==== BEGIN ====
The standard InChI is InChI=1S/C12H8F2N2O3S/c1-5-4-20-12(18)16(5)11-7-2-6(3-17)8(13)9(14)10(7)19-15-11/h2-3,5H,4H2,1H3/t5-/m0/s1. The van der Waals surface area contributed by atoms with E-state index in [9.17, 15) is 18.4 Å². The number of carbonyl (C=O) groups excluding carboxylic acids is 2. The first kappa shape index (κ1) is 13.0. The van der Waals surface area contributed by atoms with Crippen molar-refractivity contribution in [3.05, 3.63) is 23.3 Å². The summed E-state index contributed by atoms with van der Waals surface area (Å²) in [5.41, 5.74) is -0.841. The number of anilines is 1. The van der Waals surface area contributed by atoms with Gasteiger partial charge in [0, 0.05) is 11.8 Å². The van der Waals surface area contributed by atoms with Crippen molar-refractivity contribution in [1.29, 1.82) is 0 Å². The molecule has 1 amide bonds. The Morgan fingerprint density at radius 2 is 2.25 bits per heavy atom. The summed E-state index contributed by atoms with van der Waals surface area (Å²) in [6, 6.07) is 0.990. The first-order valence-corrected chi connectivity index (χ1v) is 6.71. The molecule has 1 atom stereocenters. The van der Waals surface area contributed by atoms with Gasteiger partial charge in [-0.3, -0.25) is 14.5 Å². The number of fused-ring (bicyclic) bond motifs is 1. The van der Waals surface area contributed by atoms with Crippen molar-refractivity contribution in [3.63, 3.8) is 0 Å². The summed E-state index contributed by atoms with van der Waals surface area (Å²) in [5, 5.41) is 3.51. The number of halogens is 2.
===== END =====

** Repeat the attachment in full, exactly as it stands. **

The standard InChI is InChI=1S/C12H8F2N2O3S/c1-5-4-20-12(18)16(5)11-7-2-6(3-17)8(13)9(14)10(7)19-15-11/h2-3,5H,4H2,1H3/t5-/m0/s1. The van der Waals surface area contributed by atoms with E-state index in [9.17, 15) is 18.4 Å². The number of carbonyl (C=O) groups excluding carboxylic acids is 2. The first kappa shape index (κ1) is 13.0. The van der Waals surface area contributed by atoms with Crippen molar-refractivity contribution in [3.05, 3.63) is 23.3 Å². The summed E-state index contributed by atoms with van der Waals surface area (Å²) in [5.41, 5.74) is -0.841. The number of anilines is 1. The van der Waals surface area contributed by atoms with Gasteiger partial charge in [0, 0.05) is 11.8 Å². The van der Waals surface area contributed by atoms with Crippen molar-refractivity contribution in [1.29, 1.82) is 0 Å². The molecule has 1 amide bonds. The Morgan fingerprint density at radius 2 is 2.25 bits per heavy atom. The summed E-state index contributed by atoms with van der Waals surface area (Å²) in [6, 6.07) is 0.990. The first-order valence-corrected chi connectivity index (χ1v) is 6.71. The molecule has 1 atom stereocenters. The van der Waals surface area contributed by atoms with Gasteiger partial charge in [-0.3, -0.25) is 14.5 Å². The number of fused-ring (bicyclic) bond motifs is 1. The van der Waals surface area contributed by atoms with Crippen molar-refractivity contribution in [3.63, 3.8) is 0 Å². The summed E-state index contributed by atoms with van der Waals surface area (Å²) in [5, 5.41) is 3.51. The number of halogens is 2.